If someone knows the name of the Frisian merchant concerned, let us know so we can indict him for the International Criminal Tribunal for Frisia (ICTF) in Aurich, Ostfriesland.
Note 2: The early-medieval law codes of northwestern Europe with their extensive injury tariffs, distinguish between different castes like noblemen, freemen and serfs. Read our blog post You killed a man? That’ll be 1 weregeld, please.
Note 3: Concerning Frisians taking slaves and offering the possibility of ransom, on the Faroe Islands a children rhyme named Frísa Vísa ‘Frisian song’ exists about a girl being kidnapped by rude Frisians and who tries to ransom herself. Read our blog post Latið meg ei á Frísaland fordervast!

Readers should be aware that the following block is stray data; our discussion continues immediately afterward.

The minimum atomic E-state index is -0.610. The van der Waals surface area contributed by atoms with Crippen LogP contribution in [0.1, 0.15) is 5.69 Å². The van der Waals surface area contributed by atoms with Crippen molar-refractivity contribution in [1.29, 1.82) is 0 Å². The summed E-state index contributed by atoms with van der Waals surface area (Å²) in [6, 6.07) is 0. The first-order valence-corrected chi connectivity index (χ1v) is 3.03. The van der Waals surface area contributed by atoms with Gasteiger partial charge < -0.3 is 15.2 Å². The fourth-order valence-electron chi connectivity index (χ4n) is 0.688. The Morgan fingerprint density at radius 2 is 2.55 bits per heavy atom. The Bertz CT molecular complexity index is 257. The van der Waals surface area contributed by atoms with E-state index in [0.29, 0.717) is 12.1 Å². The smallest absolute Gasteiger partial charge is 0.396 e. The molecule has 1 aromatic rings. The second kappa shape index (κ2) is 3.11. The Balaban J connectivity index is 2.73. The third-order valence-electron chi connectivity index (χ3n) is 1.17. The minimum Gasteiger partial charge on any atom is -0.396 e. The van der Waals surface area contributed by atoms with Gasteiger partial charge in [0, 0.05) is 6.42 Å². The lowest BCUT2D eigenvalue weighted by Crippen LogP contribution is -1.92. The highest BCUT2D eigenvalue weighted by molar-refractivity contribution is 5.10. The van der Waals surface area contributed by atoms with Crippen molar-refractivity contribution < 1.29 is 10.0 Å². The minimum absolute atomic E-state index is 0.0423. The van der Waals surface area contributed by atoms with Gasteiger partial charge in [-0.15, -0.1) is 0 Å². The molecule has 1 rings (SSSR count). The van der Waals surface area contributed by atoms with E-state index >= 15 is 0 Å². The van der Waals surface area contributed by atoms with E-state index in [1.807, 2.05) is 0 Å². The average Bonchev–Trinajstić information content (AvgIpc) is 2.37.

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- Emmer, P.C., De Nederlandse slavenhandel 1500-1850 (2000)
- Hines, J., The Anglo-Frisian Question (2017)
- Holder, A., The Venerable Bede. On the Song of Songs and Selected Writings (2011)
- Hondius, D., Jouwe, N., Stam, D. & Tosch, J., The Netherlands Slavery Heritage Guide (2019)
- Humphrey, A.C., “They Accuse Us of Being Descended from Slaves” Settlement History, Cultural Syncretism, and the Foundation of Medieval Icelandic Identity (2009)
- Kok, de G., Walcherse ketens. De trans-Atlantische slavenhandel en de economie van Walcheren, 1755-1780 (2020)
Credit featured image Tom Lovell.